“This is my command: Love one another as I have loved you. No one has greater love than this: to lay down his life for his friends. You are my friends if you do what I command you.”
John 15:12-14 (CSB)
“I love you!”
It was a bold statement. She said it before I did. And it changed everything!
My wife and I met in seminary. I was studying to be a youth pastor and she, a marriage and family counselor. We met my last year and her first in our pursuit of our Master’s Degrees. One weekend, most of our friends on campus were invited to participate as small group leaders at a youth event in the area, but for some reason the two of us were not. I chalk it up to God’s divine, sovereign will in bringing us together as a married couple and not any lack of spiritual maturity or leadership ability on our part at the time (at least that is what I keep telling myself).
Since we were acquaintances, and I thought she was “smokin’ hot,” I reasoned that this would be a good time to make my move and ask her out. To my surprise, she agreed, and we started a journey together that continues today. After that spring semester, I helped drive her home to meet her parents and family (and to interview for a youth ministry position nearby). The night before the trip ended, I was on the verge of falling asleep in the guest room, when a still small voice spoke into my ear. It said in full, “For what it’s worth, I love you!” I bolted up, thinking that I should probably respond, “Speak, Lord, for your servant is listening” (1 Samuel 3:9). About that time, I felt a kiss on my forehead and the sound of retreating feet.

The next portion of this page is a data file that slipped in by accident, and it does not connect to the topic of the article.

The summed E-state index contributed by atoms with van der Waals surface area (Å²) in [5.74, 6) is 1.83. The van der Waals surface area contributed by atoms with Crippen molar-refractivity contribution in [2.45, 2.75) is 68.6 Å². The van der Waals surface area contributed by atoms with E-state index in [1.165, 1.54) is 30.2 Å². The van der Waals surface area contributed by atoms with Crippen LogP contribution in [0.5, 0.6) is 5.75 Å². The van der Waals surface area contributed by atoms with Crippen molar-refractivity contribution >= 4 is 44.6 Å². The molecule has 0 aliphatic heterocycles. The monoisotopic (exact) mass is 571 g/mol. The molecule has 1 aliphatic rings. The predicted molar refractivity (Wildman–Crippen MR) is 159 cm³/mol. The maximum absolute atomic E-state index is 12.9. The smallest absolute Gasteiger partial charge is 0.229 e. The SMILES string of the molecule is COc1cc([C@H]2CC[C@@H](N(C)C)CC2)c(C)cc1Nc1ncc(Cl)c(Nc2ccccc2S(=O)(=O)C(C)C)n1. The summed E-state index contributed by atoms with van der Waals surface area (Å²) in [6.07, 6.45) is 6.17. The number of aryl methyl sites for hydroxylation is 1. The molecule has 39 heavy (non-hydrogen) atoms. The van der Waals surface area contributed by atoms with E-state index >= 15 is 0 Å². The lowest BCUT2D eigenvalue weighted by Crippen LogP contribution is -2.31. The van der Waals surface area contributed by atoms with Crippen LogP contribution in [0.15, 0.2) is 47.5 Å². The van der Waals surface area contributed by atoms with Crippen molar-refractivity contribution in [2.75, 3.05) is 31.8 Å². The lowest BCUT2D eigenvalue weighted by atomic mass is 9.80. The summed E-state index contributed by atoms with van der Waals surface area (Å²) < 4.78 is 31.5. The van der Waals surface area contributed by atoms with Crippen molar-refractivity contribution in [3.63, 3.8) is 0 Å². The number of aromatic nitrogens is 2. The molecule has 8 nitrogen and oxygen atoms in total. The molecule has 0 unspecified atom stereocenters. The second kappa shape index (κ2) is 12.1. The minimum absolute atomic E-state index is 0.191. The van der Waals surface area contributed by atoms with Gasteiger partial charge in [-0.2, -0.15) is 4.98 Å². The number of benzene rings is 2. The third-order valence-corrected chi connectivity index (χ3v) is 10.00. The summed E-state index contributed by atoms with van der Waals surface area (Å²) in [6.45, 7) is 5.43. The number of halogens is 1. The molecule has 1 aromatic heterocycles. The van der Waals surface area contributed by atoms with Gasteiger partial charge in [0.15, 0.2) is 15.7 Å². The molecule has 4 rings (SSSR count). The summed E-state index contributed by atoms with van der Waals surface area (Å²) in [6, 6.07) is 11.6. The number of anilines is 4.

Convinced it was my girlfriend, and not the Lord, I settled back into bed to consider such a bold and potentially life-changing statement. The next day, we went to the airport and before I left, I acknowledged her words from the previous night’s “sneak attack” and responded in kind. A year later we were married and now celebrate over a quarter century together.
It’s amazing what happens when we are bold with our love. At some point, if we are Christ-followers, someone was with us. Whether it was the gentle love of a Christian parent, a kid’s/youth pastor’s or small group leader’s consistent witness, a pastor’s faithfulness to preach each Sunday, or some other way, someone stepped out in love to share the ultimate love with us, the gospel of Jesus Christ.
So, what is the gospel? Good question. We spend a lot of time on this in The Bonhoeffer Project because we truly believe that the gospel you proclaim determines the disciples you produce. As such, we must clearly understand the message of the gospel and be bold in our declaration of it to those who are far from God.
As Bill Hull and Ben Sobels say in The Discipleship Gospel: What Jesus Preached We Must Follow, the gospel is a combination of declaration, response, and benefits. In Mark 1:14-17, Mark says, “After John was arrested, Jesus went to Galilee, proclaiming the good news of God: ‘The time is fulfilled, and the kingdom of God has come near. Repent and believe the good news!’ As he passed alongside the Sea of Galilee, he saw Simon and Andrew, Simon’s brother, casting a net into the sea—for they were fishermen. ‘Follow me,’ Jesus told them, ‘and I will make you fish for people.’” In this text, and in many others (Mark 8; Acts 16; 1 Corinthians 15, etc.), we see both a gospel declaration and a gospel response. Hull and Sobels summarize these elements from Mark 1 in this way:
The Kingdom of God has come
Jesus Christ is the King
Jesus died for our sins
Jesus resurrected on the third day
Repent of sin
Believe the gospel
As a result, those who repent, believe, and follow Jesus inherit several gospel benefits that can be found throughout the New Testament, including…
Forgiveness of sins (Matt. 6:14-15; Acts 3:19; Eph. 1:7; 1 John 1:9)
Reconciled to God (Rom. 5:10; 2 Cor. 5:18; Col. 1:20)
Adoption into family (Jn. 1:12; Gal. 4:5-7; Eph. 1:5)
Justified (Rom. 4:25; 5:1-2; 8:28-29; Eph. 2:8-9)
Called to service (Matt. 28:18-20; Eph. 4:11-12)
Gift of the Holy Spirit (Jn. 14:15-17, 26; Acts 2:38; Rom. 8:9; 1 Cor. 3:16)